It was quite a ride, I have to say. The upside is, I tend to work harder when I feel that I’m behind. Also, the instructor did not exactly cut me (or anyone else for that matter) any slack. He was not pleased that he had so many people in class that had not already studied the subject. He was very critical and, without any mercy, took every one of my drawings apart. Sometimes it was hard to take it all in but it helped me to get better. One certainly learns through failure. Towards the end of the quarter I even received an approving nod here or there. During the last session we worked completely independent on a drawing of a man. When the session was over I asked him to tell me what he thought was good or bad about it. He pointed to the knee area of one leg and said, “this area here, that’s actually not bad, well defined,” …and nodding his head in thought, said again, “not bad.”   I know that doesn’t sound like much but coming from him (and considering where I had started 12 weeks earlier) it felt really good to hear 🙂

Here are a couple of my drawings/studies from that class: legs, knee, feet, female full body and a portrait.

Following a construction drawing/study of the knee (my knee in the mirror actually).

The next one is one of my favorites. I had a good session that day and although the arms are not that well defined (ran out of time) I was happy with the result.

And last but not least, a portrait.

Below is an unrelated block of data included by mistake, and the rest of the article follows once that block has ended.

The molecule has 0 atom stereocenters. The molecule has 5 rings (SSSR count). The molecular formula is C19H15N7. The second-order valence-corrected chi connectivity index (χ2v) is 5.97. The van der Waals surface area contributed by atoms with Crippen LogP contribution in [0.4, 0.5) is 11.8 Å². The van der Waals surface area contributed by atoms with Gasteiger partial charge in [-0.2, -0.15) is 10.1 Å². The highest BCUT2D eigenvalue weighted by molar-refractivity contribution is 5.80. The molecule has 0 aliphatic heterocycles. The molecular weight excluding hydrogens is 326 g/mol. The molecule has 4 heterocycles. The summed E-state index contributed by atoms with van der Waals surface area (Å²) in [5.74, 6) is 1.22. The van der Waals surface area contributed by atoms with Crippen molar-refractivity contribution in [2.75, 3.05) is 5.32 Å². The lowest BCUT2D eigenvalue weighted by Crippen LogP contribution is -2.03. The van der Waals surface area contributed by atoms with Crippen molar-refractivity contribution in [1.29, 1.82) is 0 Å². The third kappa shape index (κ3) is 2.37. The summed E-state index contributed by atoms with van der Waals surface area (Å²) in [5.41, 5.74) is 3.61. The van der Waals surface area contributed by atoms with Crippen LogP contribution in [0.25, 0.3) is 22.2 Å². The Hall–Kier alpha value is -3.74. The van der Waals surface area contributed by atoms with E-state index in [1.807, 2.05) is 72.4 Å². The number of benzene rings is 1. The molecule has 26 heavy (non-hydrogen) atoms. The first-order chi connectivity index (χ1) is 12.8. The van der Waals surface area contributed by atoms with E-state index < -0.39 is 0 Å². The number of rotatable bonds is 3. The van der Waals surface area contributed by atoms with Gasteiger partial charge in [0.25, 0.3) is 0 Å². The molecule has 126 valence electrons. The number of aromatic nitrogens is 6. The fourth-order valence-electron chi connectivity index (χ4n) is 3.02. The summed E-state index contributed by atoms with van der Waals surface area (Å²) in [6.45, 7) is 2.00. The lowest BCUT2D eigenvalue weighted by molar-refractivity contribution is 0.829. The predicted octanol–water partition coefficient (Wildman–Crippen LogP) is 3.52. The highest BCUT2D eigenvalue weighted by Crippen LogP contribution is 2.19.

Portrait Drawing

As a follow-up to the blogs about “drawing and sculpting” (posted June and July) here is a portrait that I drew during the last class session of “Beginning Portrait – Drawing and Sculpting”. Remember the point of the class was to enhance your drawing skills through sculpting.

Pencil on Paper | May 2012

Now, in comparison look at the following portrait that I drew during my “Beginning Drawing” class during March 2012 (just a couple of months earlier). The nose and in particular the ear in this drawing are not as well developed as in the above drawing. Partly it was a lack of skill but also a lack of “seeing” things and being able to translate it into 2D. The sculpting truly helped to understand the form better and become better at drawing 🙂

Charcoal on Paper | March 2012

Portrait – Drawing and Sculpting (Mouth)

On June 26th and 27th I posted sculptures of the nose and ear. Here comes the mouth.

As a reminder: the purpose of sculpting parts of the face (in this exercise) is to understand their shape better – the plane breaks, the volume, the relationships of the parts of the face to each other – consequently it helps to become better at drawing (the face). In addition one can practice drawing from the sculptures – drawing from a 3-D model – e.g. the following photos show how the shape of the mouth can create shadows on the face, it also shows the “hills” and “valleys” of this part of the face quite well. You could also draw the feature from different angles – e.g. practicing drawing a foreshortened view etc.

The following photo shows well that it’s really only a sculpture of the mouth. Neighboring features of the mouth are only developed as much as necessary to understand the relationship hence the nose in this sculpture is really a rather undefined lump of plasticine serving as the “boarder” to the north (casting a shadow) and showing that the philtrum groove of the mouth connects to the nose – although it doesn’t show the details of how exactly it connects to the nose as this information is not needed for drawing the mouth.